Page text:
by Declan Mulkeen
You come from an English speaking country. You grew up speaking English in your home. You have been working remotely with your colleagues, who are based in Europe, the Middle East, India, Africa and Singapore - in English. At times, it even seems like their English is better than yours. You get into a rhythm of emailing, calling and videoconferencing your virtual team mates. Maybe you learn a little 'Singlish' slang or pick up a few words of Indian English dialect. But your corporate language is English and that's all you ever hear spoken by your colleagues when you work with them remotely.
Then you go on your first business trip abroad and meet your Paris, Madrid, Dubai, Mumbai, Lagos or Singapore based colleagues and you realise that they have a skill that seems completely natural to them that you cannot imagine doing yourself. Your colleagues communicate with one another routinely throughout their day in English - and also in French, Spanish, Arabic, Hindi, Marathi, Yoruba, Igbo, Tamil, Malay and Mandarin. It all seems effortless to you - for them.
For you, the feeling is one of frustration not being able to make yourself understood in any of these languages - or anyone else's, either. Or perhaps you thought your GCSE French (or Spanish, Mandarin, etc) was up to the job until your colleague got past the pleasantries and asked you a question that you simply did not understand. And now, you're not even sure you remember how to say 'I don't understand you' in the foreign language you struggled with for so long all those years ago. You are embarrassed at your lack of foreign language skills.
As the business world globalises, and as most of the world, including the English speaking world, becomes more multicultural, foreign language skills become more valued. In the work environment, learning a foreign language to a good level of proficiency not only opens up communication channels; speaking another language also helps understand the culture of your work colleagues - and a potentially new market opportunity in which to grow your business. Speaking a foreign language may also help you understand your neighbours and work colleagues at home on a day to day basis as well.
Learning a new language as an adult is not always easy. Linguists recognise that children have a much greater ability to learn new language skills, especially very young children. The older we get, the harder it is, especially for people who don't already speak more than one language. And adults who do learn a foreign language are also much more likely than children to speak their new language with a distinct accent.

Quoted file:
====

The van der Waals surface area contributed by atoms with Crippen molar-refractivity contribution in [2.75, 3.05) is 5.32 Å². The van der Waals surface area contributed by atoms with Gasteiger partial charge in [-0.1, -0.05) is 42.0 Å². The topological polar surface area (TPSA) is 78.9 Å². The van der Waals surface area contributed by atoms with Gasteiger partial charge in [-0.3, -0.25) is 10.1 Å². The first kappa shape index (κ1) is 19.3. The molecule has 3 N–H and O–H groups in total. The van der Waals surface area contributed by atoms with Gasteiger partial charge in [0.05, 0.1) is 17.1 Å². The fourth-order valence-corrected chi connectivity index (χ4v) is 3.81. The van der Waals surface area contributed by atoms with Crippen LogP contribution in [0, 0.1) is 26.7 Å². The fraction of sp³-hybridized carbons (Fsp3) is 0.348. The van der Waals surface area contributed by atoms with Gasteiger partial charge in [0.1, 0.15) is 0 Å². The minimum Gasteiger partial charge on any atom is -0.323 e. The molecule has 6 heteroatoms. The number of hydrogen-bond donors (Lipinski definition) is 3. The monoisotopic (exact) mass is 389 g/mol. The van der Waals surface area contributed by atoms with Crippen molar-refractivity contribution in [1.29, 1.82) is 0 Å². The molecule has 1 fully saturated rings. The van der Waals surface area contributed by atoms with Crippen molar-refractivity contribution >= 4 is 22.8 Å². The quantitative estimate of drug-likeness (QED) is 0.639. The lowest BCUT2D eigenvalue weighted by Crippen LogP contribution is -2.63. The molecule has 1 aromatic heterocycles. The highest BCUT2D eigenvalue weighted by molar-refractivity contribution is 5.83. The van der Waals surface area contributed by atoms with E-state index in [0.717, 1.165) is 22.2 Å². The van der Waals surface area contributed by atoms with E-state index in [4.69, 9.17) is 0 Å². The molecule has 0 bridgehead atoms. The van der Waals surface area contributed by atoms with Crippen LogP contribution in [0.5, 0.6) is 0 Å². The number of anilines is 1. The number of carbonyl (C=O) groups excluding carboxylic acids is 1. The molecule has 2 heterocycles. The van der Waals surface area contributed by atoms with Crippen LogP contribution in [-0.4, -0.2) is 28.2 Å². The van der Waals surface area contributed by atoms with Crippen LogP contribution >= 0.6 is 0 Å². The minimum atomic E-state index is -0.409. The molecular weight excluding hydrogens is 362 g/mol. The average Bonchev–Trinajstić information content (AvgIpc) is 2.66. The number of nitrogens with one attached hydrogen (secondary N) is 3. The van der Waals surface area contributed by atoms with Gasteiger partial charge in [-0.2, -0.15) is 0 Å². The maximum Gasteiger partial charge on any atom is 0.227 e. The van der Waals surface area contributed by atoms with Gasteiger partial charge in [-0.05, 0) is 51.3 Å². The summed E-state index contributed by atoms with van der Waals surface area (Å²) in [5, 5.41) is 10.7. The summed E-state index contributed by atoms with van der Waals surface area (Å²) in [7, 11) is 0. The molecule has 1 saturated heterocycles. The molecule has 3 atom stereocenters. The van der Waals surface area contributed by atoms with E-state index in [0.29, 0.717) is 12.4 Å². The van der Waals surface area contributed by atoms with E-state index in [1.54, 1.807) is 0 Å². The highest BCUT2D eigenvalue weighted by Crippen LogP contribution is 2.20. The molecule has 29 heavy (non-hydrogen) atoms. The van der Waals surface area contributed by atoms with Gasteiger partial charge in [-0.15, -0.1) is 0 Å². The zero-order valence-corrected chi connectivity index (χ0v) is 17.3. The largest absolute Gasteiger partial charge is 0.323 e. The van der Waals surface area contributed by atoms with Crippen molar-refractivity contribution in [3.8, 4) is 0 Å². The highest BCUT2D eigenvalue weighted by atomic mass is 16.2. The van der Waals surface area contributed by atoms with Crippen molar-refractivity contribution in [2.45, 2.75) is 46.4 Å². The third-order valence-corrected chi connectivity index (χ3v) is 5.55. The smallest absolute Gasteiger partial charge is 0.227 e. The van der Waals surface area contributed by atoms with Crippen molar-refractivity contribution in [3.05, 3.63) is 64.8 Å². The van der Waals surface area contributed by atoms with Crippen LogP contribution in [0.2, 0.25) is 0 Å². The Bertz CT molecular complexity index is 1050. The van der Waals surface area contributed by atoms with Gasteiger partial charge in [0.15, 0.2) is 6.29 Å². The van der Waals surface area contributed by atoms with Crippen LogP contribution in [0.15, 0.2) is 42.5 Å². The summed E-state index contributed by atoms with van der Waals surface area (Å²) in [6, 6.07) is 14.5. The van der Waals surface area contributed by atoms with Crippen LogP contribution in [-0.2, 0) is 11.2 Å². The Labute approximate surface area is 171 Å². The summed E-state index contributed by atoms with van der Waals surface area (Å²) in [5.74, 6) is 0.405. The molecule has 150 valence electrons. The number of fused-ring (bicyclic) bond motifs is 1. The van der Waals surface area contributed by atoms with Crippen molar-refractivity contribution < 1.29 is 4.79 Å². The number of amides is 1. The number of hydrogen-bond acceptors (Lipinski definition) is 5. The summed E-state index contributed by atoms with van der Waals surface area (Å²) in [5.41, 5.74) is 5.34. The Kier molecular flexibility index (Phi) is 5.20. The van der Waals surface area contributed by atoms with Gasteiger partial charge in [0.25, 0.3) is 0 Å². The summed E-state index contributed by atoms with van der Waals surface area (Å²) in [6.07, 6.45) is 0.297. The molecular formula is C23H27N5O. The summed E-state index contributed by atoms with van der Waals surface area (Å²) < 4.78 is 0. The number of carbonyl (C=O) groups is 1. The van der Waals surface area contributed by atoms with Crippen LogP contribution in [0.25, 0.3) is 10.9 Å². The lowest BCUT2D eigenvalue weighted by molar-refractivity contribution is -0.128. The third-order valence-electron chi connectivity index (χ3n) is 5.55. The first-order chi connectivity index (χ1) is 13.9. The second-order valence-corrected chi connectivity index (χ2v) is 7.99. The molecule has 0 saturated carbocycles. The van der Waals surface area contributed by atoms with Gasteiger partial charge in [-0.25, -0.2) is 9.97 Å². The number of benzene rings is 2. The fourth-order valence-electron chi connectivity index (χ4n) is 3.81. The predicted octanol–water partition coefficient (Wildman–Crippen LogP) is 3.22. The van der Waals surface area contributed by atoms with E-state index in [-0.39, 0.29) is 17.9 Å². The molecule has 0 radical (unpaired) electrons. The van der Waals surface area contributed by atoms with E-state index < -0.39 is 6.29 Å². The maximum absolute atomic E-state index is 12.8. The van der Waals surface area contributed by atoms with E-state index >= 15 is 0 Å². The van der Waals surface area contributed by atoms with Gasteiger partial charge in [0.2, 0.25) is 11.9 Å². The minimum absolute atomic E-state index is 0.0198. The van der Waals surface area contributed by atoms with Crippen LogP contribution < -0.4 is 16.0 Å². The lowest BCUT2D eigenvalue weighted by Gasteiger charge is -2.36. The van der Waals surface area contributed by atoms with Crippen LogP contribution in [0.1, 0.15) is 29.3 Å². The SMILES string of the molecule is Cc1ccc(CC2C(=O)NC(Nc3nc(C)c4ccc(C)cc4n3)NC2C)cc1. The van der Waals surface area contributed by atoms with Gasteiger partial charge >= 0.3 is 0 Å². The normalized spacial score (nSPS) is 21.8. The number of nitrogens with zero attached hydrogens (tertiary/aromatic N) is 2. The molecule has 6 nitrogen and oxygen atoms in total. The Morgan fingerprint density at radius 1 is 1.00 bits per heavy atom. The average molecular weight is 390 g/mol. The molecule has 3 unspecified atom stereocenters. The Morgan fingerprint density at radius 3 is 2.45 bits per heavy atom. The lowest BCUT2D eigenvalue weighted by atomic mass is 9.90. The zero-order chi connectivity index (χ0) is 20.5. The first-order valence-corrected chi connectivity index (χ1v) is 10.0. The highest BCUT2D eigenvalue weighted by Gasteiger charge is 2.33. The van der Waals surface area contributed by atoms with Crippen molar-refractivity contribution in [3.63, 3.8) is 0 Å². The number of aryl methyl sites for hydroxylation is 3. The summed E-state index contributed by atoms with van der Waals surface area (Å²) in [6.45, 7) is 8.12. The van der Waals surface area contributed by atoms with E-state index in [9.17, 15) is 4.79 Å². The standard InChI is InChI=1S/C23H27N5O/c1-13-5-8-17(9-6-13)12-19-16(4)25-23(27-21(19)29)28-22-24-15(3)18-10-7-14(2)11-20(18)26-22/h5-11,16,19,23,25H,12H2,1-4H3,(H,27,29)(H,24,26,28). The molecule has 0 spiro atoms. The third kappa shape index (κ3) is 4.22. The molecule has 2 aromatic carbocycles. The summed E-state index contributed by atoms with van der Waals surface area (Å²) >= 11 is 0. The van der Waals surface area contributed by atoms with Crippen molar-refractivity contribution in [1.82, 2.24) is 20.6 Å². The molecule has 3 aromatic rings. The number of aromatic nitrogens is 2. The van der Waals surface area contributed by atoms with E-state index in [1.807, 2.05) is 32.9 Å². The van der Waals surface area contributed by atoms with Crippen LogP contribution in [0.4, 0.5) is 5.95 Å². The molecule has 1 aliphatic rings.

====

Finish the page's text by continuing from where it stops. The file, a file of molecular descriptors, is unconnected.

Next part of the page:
However, adults may gain from other advantages that are lost on some children. Some adults value their career progression so highly that they see language learning as simply another business skill to add to their CV. Others may have developed a hobby or other social interest that comes from another culture and have progressed to a level where they want to understand their interest in its original language. Keen travellers often find learning an additional language helpful, especially when going off the beaten path. All of these reasons are likely to motivate an adult language learner more so than their younger selves, when exposure to language learning may have seemed a pointless chore and thus met with limited success.
Finally, the world is not a static place and language is not static, either. In the beginning of the 20th century, French was seen as the language of culture, education and diplomacy. Whilst the French language is certainly not in danger of becoming extinct, its position on the global stage has been surpassed by English in the 21st century, both from a business and from a popular culture point of view.
Biz Shift's November 2012 article International Language Proficiency - Critical Skill for Global Companies: Lack of Language Skills - Kills Business considers many reasons why simply relying on English as a global language does not always make sense, especially when considering that most of the economic growth is coming from the developing world, where many other languages dominate.
As we consider socioeconomic trends expected to develop in the next decades, foreign language skills are going to become more important than ever, including for people whose mother tongue is English. Business executives will do well to consider learning Mandarin - or Arabic, Spanish, Russian, Turkish or any other major language that may end up dominating what is currently considered to be an emerging market. Not only will it enhance business, it will enhance our genuine ability to understand one another - not a bad goal to have as the 21st century progresses.
Declan Mulkeen works for Communicaid a business language training consultancy.
Writing systems | Language and languages | Language learning | Pronunciation | Learning vocabulary | Language acquisition | Motivation and reasons to learn languages | Arabic | Basque | Celtic languages | Chinese | English | Esperanto | French | German | Greek | Hebrew | Indonesian | Italian | Japanese | Korean | Latin | Portuguese | Russian | Sign Languages | Spanish | Swedish | Other languages | Minority and endangered languages | Constructed languages (conlangs) | Reviews of language courses and books | Language learning apps | Teaching languages | Languages and careers | Being and becoming bilingual | Language and culture | Language development and disorders | Translation and interpreting | Multilingual websites, databases and coding | History | Travel | Food | Other topics | Spoof articles | How to submit an article
Why not share this page:
Note: all links on this site to Amazon.com, Amazon.co.uk and Amazon.fr are affiliate links. This means I earn a commission if you click on any of them and buy something. So by clicking on these links you can help to support this site.
If you're looking for home or car insurance in the UK, why not try Policy Expert?